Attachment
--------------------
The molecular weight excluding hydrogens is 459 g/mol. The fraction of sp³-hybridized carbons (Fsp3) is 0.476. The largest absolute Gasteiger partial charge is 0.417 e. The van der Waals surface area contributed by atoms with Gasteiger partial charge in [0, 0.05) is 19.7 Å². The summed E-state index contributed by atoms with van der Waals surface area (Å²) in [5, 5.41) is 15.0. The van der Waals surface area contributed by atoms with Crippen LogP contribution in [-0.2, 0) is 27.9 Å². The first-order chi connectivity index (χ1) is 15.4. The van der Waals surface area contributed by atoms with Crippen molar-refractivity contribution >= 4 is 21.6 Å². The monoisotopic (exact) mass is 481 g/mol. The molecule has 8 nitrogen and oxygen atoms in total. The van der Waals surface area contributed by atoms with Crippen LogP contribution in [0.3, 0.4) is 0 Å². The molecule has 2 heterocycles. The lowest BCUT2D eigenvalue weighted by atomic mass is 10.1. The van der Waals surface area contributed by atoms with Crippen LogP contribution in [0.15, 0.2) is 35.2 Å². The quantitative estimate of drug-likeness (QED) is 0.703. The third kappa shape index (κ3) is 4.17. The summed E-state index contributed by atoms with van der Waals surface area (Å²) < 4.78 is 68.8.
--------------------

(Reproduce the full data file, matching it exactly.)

The molecular weight excluding hydrogens is 459 g/mol. The fraction of sp³-hybridized carbons (Fsp3) is 0.476. The largest absolute Gasteiger partial charge is 0.417 e. The van der Waals surface area contributed by atoms with Gasteiger partial charge in [0, 0.05) is 19.7 Å². The summed E-state index contributed by atoms with van der Waals surface area (Å²) in [5, 5.41) is 15.0. The van der Waals surface area contributed by atoms with Crippen LogP contribution in [-0.2, 0) is 27.9 Å². The first-order chi connectivity index (χ1) is 15.4. The van der Waals surface area contributed by atoms with Crippen molar-refractivity contribution >= 4 is 21.6 Å². The monoisotopic (exact) mass is 481 g/mol. The molecule has 8 nitrogen and oxygen atoms in total. The van der Waals surface area contributed by atoms with Crippen LogP contribution in [0.3, 0.4) is 0 Å². The molecule has 2 heterocycles. The lowest BCUT2D eigenvalue weighted by atomic mass is 10.1. The van der Waals surface area contributed by atoms with Crippen LogP contribution in [0.15, 0.2) is 35.2 Å². The quantitative estimate of drug-likeness (QED) is 0.703. The third kappa shape index (κ3) is 4.17. The summed E-state index contributed by atoms with van der Waals surface area (Å²) < 4.78 is 68.8.